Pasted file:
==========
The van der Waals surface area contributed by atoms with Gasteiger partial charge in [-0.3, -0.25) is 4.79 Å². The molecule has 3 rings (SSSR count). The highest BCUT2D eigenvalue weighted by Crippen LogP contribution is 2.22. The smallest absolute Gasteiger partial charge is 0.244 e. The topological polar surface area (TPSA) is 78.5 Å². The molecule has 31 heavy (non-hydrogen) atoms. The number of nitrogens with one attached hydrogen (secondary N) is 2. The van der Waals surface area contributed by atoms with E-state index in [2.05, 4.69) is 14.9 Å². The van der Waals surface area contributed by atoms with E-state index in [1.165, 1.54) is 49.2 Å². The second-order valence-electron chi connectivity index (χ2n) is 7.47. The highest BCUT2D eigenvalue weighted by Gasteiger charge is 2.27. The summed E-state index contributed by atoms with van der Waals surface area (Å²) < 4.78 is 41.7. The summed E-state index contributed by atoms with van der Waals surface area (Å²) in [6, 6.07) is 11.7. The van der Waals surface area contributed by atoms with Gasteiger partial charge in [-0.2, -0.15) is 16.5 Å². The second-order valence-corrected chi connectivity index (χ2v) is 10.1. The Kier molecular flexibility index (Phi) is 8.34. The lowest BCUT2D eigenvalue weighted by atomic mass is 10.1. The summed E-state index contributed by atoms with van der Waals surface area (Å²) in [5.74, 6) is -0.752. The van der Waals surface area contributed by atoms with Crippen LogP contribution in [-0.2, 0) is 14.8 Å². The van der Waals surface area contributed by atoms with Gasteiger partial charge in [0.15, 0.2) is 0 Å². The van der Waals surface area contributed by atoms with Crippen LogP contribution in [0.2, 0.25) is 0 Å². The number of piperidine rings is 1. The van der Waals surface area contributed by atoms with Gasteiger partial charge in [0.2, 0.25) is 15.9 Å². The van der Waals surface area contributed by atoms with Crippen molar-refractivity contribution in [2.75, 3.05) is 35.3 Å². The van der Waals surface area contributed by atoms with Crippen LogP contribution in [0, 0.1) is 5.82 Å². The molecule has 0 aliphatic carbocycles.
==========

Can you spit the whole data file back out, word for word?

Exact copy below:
The van der Waals surface area contributed by atoms with Gasteiger partial charge in [-0.3, -0.25) is 4.79 Å². The molecule has 3 rings (SSSR count). The highest BCUT2D eigenvalue weighted by Crippen LogP contribution is 2.22. The smallest absolute Gasteiger partial charge is 0.244 e. The topological polar surface area (TPSA) is 78.5 Å². The molecule has 31 heavy (non-hydrogen) atoms. The number of nitrogens with one attached hydrogen (secondary N) is 2. The van der Waals surface area contributed by atoms with E-state index in [2.05, 4.69) is 14.9 Å². The van der Waals surface area contributed by atoms with E-state index in [1.165, 1.54) is 49.2 Å². The second-order valence-electron chi connectivity index (χ2n) is 7.47. The highest BCUT2D eigenvalue weighted by Gasteiger charge is 2.27. The summed E-state index contributed by atoms with van der Waals surface area (Å²) < 4.78 is 41.7. The summed E-state index contributed by atoms with van der Waals surface area (Å²) in [6, 6.07) is 11.7. The van der Waals surface area contributed by atoms with Gasteiger partial charge in [-0.2, -0.15) is 16.5 Å². The second-order valence-corrected chi connectivity index (χ2v) is 10.1. The Kier molecular flexibility index (Phi) is 8.34. The lowest BCUT2D eigenvalue weighted by atomic mass is 10.1. The summed E-state index contributed by atoms with van der Waals surface area (Å²) in [5.74, 6) is -0.752. The van der Waals surface area contributed by atoms with Crippen LogP contribution in [-0.2, 0) is 14.8 Å². The van der Waals surface area contributed by atoms with Gasteiger partial charge in [0.15, 0.2) is 0 Å². The van der Waals surface area contributed by atoms with Crippen LogP contribution in [0.2, 0.25) is 0 Å². The number of piperidine rings is 1. The van der Waals surface area contributed by atoms with Gasteiger partial charge in [0.2, 0.25) is 15.9 Å². The van der Waals surface area contributed by atoms with Crippen molar-refractivity contribution in [2.75, 3.05) is 35.3 Å². The van der Waals surface area contributed by atoms with Crippen LogP contribution in [0, 0.1) is 5.82 Å². The molecule has 0 aliphatic carbocycles.